The other thing was understanding the importance of convenience; how important it is to be very focused on a great experience in terms of delivery and the opportunity to return and call customer service. In 2010, I actually said we need to own the logistics, the experience. And I think in retrospect it was a very, very important decision.
Then, there was the bravery to go from shoes into fashion: to test it out, look at the data and then scale it. And then to test out the value proposition as a European one or just a German one. We tested this in 2010. The Netherlands worked and then we went within 24 months to 15 markets in Europe.
DS: At the beginning of 2010, we also said: let’s go for TV commercials. It was a bit crazy because, back then, we had €6 million in revenues, but we went to an investor and said: “We’re going to scale this up to €150 million.” Everyone told us it wasn’t going to work, but we decided to go bold and launch TV commercials. We didn’t even have the product inventory to really do that and our office looked like a trading floor. Everyone was calling up brands to see if we could get more inventory. We hit the number almost exactly in the end.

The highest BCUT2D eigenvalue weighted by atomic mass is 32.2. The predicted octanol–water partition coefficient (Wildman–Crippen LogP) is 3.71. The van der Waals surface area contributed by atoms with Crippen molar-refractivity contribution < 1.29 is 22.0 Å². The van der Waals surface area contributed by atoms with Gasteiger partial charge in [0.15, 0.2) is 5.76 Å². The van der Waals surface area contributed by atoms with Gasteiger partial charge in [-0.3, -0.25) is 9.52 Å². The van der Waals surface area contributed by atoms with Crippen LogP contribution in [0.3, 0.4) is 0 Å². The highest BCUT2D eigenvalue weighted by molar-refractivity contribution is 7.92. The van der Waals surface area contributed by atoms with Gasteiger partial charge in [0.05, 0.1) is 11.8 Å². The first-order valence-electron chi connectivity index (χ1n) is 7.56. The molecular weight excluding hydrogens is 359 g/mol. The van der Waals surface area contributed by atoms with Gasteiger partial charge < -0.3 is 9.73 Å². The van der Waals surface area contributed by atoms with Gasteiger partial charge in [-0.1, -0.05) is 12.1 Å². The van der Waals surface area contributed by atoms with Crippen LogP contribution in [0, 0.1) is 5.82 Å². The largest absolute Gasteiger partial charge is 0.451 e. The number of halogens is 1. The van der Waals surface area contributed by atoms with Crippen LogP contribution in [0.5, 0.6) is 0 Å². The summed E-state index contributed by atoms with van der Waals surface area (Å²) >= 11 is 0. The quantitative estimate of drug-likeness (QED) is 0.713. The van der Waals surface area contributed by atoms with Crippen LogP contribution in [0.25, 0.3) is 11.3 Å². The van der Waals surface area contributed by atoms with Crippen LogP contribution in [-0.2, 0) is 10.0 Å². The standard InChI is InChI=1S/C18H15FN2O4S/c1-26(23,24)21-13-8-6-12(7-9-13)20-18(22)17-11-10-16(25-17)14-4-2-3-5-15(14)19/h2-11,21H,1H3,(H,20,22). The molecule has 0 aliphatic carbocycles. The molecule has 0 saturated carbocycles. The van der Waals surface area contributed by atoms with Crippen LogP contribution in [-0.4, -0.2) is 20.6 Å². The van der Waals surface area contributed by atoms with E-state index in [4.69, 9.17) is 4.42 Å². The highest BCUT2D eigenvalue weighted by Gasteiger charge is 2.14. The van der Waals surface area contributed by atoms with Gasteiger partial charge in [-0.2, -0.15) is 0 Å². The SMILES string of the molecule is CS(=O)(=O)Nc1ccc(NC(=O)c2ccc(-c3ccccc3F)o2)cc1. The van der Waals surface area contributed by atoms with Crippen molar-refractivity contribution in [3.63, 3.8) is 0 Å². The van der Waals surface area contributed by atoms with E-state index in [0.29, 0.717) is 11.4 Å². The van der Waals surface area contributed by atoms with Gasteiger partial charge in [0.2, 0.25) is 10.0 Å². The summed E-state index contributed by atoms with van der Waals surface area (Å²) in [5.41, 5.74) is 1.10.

We also invested heavily in tech from the very beginning — and I think it was the right decision. Consumers are going online, but they are going mobile as well and with mobile you have special characteristics. The market consolidates around certain entry points and people are looking for those entry points. I mean, how many apps do you have on your phone?
If I want to listen to music I go to Spotify. Fashion is going in that direction as well.
It’s a very interesting question. There’s essentially one app for transport (Uber) and there’s one app for music (Spotify). Will we see the same dynamic for fashion?
DS: Yes. I am not saying there is only one winner and nothing else. Of course, there will always be specific niches. Also, individual brands will always have their fan pools. But whenever you think of fashion, you will go somewhere — just like with music. If I want to listen to music I go to Spotify and adjust it to my personal tastes; you can follow people and artists.
Fashion is going in that direction as well. We want to build that one destination which is the entry point for consumers and the most relevant platform for brands. I don’t think you will have one app for shopping. But you might have one app for fashion and that is what we are going for.